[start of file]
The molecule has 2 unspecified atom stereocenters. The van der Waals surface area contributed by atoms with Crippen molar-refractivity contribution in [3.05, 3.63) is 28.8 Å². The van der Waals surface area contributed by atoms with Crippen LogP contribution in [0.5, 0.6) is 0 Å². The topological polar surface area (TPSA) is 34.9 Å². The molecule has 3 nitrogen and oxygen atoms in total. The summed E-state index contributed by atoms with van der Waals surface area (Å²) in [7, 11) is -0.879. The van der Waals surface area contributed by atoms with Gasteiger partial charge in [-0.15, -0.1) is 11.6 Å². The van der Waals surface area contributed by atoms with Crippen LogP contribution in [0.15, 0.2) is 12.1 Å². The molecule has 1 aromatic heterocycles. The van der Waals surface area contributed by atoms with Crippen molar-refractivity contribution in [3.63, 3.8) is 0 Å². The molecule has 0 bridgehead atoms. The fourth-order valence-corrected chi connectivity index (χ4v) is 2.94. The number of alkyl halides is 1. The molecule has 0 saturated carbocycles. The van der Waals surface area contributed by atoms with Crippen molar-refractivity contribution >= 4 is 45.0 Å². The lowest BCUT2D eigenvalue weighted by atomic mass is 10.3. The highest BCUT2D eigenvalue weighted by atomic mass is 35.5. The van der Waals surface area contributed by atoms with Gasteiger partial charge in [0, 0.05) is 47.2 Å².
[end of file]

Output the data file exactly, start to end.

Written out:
The molecule has 2 unspecified atom stereocenters. The van der Waals surface area contributed by atoms with Crippen molar-refractivity contribution in [3.05, 3.63) is 28.8 Å². The van der Waals surface area contributed by atoms with Crippen LogP contribution in [0.5, 0.6) is 0 Å². The topological polar surface area (TPSA) is 34.9 Å². The molecule has 3 nitrogen and oxygen atoms in total. The summed E-state index contributed by atoms with van der Waals surface area (Å²) in [7, 11) is -0.879. The van der Waals surface area contributed by atoms with Gasteiger partial charge in [-0.15, -0.1) is 11.6 Å². The van der Waals surface area contributed by atoms with Crippen LogP contribution in [0.15, 0.2) is 12.1 Å². The molecule has 1 aromatic heterocycles. The van der Waals surface area contributed by atoms with Crippen molar-refractivity contribution in [3.63, 3.8) is 0 Å². The molecule has 0 bridgehead atoms. The fourth-order valence-corrected chi connectivity index (χ4v) is 2.94. The number of alkyl halides is 1. The molecule has 0 saturated carbocycles. The van der Waals surface area contributed by atoms with Crippen molar-refractivity contribution >= 4 is 45.0 Å². The lowest BCUT2D eigenvalue weighted by atomic mass is 10.3. The highest BCUT2D eigenvalue weighted by atomic mass is 35.5. The van der Waals surface area contributed by atoms with Gasteiger partial charge in [0, 0.05) is 47.2 Å².